wild-type bacteria expressing flgM-his6 were incubated for 30 min in LB
medium with or without 1% mucin. Cytoplasmic and cell-free supernatant
fractions were subjected to Western blot analysis. All samples were normal-
ized to contain 108bacterial cells. (B) Real-time RT-PCR analysis of hapR
expression. Mucin penetration assays were performed as described above.
RNA was extracted, and real-time RT-PCR was performed for hapR and flaD
transcripts. Transcript levels were normalized by 16S RNA. Results for each
to the transcript level in the absence of mucin. (C) Expression of hapR in V.
cholerae cells on the surface of HEp-2 cells. Confluent HEp-2 cell monolayers
were submerged in 1 ml of 1% mucin or LB. Midlog cultures of wild-type (wt)
and fliA-overexpressing (fliAC) strains of V. cholerae that contain the hapR-
Kmrreporter were inoculated onto HEp-2 cell cultures. After 2-hr incubation,
the bacteria bound to HEp-2 cells were collected, treated with or without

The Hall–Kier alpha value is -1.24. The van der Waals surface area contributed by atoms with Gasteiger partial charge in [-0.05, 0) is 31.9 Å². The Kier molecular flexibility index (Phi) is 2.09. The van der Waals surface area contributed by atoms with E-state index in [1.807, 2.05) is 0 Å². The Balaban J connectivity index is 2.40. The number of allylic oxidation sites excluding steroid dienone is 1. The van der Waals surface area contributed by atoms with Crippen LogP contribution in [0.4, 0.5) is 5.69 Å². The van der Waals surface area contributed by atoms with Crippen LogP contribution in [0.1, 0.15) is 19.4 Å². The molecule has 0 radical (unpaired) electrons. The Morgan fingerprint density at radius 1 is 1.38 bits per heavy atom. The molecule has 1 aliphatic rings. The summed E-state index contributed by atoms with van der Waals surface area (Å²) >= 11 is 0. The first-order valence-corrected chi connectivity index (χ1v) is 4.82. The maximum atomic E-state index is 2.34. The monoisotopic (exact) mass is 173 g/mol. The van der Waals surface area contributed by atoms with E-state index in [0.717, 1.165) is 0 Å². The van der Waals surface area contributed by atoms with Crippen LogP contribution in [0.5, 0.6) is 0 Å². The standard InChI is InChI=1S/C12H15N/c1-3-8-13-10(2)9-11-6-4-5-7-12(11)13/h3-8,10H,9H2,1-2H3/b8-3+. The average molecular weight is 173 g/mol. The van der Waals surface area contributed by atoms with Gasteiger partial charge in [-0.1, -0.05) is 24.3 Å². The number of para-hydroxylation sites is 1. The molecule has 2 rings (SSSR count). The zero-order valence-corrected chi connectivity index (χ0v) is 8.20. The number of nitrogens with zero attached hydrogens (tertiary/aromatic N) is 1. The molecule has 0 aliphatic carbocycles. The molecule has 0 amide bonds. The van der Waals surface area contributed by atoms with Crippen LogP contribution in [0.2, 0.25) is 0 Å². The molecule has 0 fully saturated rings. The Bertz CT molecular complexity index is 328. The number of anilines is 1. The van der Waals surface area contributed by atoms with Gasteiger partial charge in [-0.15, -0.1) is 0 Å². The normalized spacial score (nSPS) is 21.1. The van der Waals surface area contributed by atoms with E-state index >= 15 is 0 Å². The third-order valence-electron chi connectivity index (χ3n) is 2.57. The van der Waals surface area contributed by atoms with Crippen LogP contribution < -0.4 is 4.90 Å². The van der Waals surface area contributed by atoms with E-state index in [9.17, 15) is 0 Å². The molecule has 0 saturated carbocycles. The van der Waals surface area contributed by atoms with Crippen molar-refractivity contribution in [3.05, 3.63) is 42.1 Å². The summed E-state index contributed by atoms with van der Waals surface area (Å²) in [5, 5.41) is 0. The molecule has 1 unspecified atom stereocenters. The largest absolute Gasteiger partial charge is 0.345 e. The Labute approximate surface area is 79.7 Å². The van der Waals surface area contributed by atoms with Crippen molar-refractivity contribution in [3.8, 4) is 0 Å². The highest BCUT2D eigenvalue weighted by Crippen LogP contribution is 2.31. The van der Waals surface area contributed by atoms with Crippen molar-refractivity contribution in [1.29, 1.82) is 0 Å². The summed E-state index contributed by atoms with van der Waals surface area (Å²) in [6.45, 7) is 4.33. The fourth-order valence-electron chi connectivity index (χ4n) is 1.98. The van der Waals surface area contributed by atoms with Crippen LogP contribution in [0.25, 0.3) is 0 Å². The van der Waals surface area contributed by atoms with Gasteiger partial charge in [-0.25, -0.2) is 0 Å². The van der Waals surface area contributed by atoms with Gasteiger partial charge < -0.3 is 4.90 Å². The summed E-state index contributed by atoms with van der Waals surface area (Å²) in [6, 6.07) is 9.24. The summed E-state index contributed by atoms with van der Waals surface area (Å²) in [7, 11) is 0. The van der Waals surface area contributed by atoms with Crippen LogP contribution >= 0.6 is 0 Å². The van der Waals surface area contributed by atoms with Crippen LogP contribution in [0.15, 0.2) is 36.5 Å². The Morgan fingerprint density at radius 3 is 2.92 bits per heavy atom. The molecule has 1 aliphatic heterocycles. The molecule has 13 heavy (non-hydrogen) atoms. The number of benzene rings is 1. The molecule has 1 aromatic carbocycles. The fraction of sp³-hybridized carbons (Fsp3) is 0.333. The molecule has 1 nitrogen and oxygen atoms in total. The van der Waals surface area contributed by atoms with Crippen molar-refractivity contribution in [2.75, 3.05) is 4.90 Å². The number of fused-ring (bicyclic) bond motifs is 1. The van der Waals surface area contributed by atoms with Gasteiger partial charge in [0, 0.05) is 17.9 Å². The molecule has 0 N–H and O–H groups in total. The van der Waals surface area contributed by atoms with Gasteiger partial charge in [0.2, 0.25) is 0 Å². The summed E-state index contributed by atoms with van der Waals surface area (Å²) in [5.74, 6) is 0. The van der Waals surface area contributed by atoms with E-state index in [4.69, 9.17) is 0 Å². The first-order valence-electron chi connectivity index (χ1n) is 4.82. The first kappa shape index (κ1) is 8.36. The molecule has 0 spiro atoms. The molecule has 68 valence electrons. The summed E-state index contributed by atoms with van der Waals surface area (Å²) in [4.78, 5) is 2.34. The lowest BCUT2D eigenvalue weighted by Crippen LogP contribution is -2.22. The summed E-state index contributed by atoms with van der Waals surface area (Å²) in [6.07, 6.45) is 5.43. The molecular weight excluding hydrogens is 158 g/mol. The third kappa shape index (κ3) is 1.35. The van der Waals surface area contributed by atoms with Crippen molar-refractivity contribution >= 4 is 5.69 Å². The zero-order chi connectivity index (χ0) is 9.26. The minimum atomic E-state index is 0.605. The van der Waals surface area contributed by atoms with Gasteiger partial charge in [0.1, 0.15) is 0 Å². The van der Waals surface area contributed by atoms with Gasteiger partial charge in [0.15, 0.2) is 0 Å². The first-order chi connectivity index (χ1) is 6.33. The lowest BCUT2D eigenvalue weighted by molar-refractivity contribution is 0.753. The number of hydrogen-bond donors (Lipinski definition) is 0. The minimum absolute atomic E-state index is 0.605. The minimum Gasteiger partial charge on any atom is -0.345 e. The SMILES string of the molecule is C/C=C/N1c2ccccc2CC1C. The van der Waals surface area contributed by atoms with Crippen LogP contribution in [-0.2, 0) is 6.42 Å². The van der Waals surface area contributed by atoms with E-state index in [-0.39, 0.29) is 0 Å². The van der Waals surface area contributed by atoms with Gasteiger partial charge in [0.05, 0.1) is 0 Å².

kanamycin (500 ?g/ml) for 10 min, and plated onto LB agar. The hapR-Kmr
expression was defined as the percentage of CFU that survive treatment with
kanamycin of the total CFU. All results are means of three experiments ?
Quorum sensing is repressed when V. cholerae penetrate mucin. (A)
www.pnas.org?cgi?doi?10.1073?pnas.0802241105 Liu et al.
above, these results indicate that regulation of quorum sensing
is repressed through ?28during mucosal penetration.
The facultative human pathogen V. cholerae must rapidly adapt
to different environments, such as from its natural aquatic
habitats to the human digestive system, during its life cycle. To
do this, V. cholerae uses complex signal transduction pathways
that modulate its gene expression in response to various envi-
ronmental cues. The quorum sensing regulatory network mon-
density; however, other components also regulate quorum sens-
ing by modulating transcription of the regulator HapR (29–31).
In this study, we discovered that flagellar components also
regulate hapR expression. Specifically, we show that hapR tran-